Why John Wilson Wants ‘How To With John Wilson’ to Go Up in Flames

john-wilson_12 - Credit: HBO
john-wilson_12 - Credit: HBO

This post contains spoilers for Episode Five of How To With John Wilson, available on HBO and streaming on Max.

About nine minutes into this week’s episode of How To With John Wilson, the titular director/writer/star finds himself hooked up to a polygraph machine and being asked some intense questions.

More from Rolling Stone

Have you ever lied to someone on your show?

Have you ever lied about seeing something you didn’t see?

Did you ever betray someone you love?

As Wilson answers “no” to each question, the no-nonsense man operating the machine looks at him, emotionless, and says, “That’s a lie.”

“Maybe you’re not as honest as you thought you were,” Wilson says in How To‘s characteristic voice-over.

“That escalated quickly” could be the motto of any episode of How To With John Wilson, which is wrapping up its third and final season Sept. 1 on HBO and Max. The penultimate episode of the series, “How To Watch Birds,” which premiered Friday, begins in the usual way, with our hero embarking on a quest for self-improvement, hopscotching from topic to seemingly unrelated topic, communing with eccentrics along the way.

The polygraph scene isn’t even close to the wildest turn in the “Birds” episode, which begins with Wilson taking up birdwatching and ends in confessions, conspiracies, Titanic lore, and what appears to be Wilson’s Volvo exploding with someone still inside.

Oh, did I mention that Steven Soderbergh was a consultant on this episode? More on that in a minute.

Part of the joy of watching How To With John Wilson, which first premiered in late 2020 to raves, is seeing what mind-bendingly circuitous route each episode will take, and who Wilson will meet along the way. An episode this season about hunting for public restrooms in New York City makes a pit stop at Burning Man. Another episode, about exercising, features detours to meet  9/11-themed bodybuilders, cat show aficionados, and giant pumpkin growers. One of the most emotional and personal episodes of the entire series features a group of men who collect old vacuums.

“I always begin with the title of an episode and try to make the definitive piece about that subject,” says Wilson, during a Zoom interview a few days before the SAG-AFTRA strike began. “Then I take the first exit ramp I see and follow it for as long as I can. It’s always a gamble and I’m amazed it’s paid off so many times.”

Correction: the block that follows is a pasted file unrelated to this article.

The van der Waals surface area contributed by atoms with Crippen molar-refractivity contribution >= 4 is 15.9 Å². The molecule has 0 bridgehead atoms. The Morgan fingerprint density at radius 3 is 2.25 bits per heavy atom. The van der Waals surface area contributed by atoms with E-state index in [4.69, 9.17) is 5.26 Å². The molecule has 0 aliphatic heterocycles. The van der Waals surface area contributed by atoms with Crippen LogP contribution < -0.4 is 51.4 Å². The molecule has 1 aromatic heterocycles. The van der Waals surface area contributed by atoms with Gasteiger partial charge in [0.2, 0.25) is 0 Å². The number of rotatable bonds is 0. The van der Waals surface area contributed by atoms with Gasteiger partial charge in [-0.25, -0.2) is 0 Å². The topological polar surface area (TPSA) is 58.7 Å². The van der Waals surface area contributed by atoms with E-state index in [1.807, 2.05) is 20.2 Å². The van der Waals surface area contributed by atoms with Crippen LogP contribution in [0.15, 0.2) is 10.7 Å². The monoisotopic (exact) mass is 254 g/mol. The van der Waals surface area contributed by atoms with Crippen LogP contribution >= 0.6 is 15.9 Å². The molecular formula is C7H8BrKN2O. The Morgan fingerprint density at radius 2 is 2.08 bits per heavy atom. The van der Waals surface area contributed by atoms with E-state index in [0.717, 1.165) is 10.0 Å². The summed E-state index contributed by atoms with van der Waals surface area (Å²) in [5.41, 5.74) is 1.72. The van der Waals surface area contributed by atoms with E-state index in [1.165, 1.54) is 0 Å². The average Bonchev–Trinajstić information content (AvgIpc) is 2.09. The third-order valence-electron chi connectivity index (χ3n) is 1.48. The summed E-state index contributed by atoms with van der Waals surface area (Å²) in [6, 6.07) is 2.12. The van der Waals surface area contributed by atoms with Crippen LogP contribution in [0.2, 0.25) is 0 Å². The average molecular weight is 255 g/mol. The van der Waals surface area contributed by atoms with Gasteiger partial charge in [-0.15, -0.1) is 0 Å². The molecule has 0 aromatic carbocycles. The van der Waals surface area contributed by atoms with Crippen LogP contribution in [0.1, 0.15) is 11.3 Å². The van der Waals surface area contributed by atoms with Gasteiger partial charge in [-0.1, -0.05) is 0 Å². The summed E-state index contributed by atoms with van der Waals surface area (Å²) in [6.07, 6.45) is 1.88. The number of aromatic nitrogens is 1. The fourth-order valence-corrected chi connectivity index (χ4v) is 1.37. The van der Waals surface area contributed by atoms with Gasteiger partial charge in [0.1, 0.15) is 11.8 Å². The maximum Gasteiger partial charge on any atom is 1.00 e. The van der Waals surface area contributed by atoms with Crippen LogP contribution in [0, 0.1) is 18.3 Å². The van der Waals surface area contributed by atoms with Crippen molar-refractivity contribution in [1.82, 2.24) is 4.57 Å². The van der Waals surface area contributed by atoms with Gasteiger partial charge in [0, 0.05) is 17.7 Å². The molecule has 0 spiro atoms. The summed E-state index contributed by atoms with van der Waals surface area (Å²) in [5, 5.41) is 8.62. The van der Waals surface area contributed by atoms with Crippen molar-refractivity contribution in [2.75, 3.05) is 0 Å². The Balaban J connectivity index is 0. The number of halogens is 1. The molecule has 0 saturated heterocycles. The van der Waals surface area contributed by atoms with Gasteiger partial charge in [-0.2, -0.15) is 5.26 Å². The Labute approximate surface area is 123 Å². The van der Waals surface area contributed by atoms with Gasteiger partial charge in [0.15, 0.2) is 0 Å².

The first “exit ramp” in Birds — an episode Wilson calls one of his favorites — is when the birders he meets talk about building life lists (a catalog of what birds they have seen, when, and where they’ve seen them) and how they are bound to the honor system in this hobby. “The bird watchers started talking about, you know, the honor system, it just like started to make me spiral,” he says.

It brought up some issues, he says, about trust and truth in his work and “the temptation to make certain things artificial just to satisfy my craving for rare images.”

How To, which Wilson has been working on in various iterations for 13 years, has always been deeply personal. But he says that “this season is kind of like a breakup album for me in a few different ways.”

Indeed, Season Three is a bit darker, more confessional than the previous two. Wilson and his team show behind-the-scenes details and production secrets. We see the crew setup a green screen backdrop. An envelope of cash is handed to an interview subject. The team rigs a toilet and sink to explode with fake sewage to mimic a viral video that Wilson says he was jealous of.

Wilson himself shares quite a number of intimate details about himself. He talks about fooling around with a male friend as a kid, and how he regrets bailing on his last visit with his dying grandmother.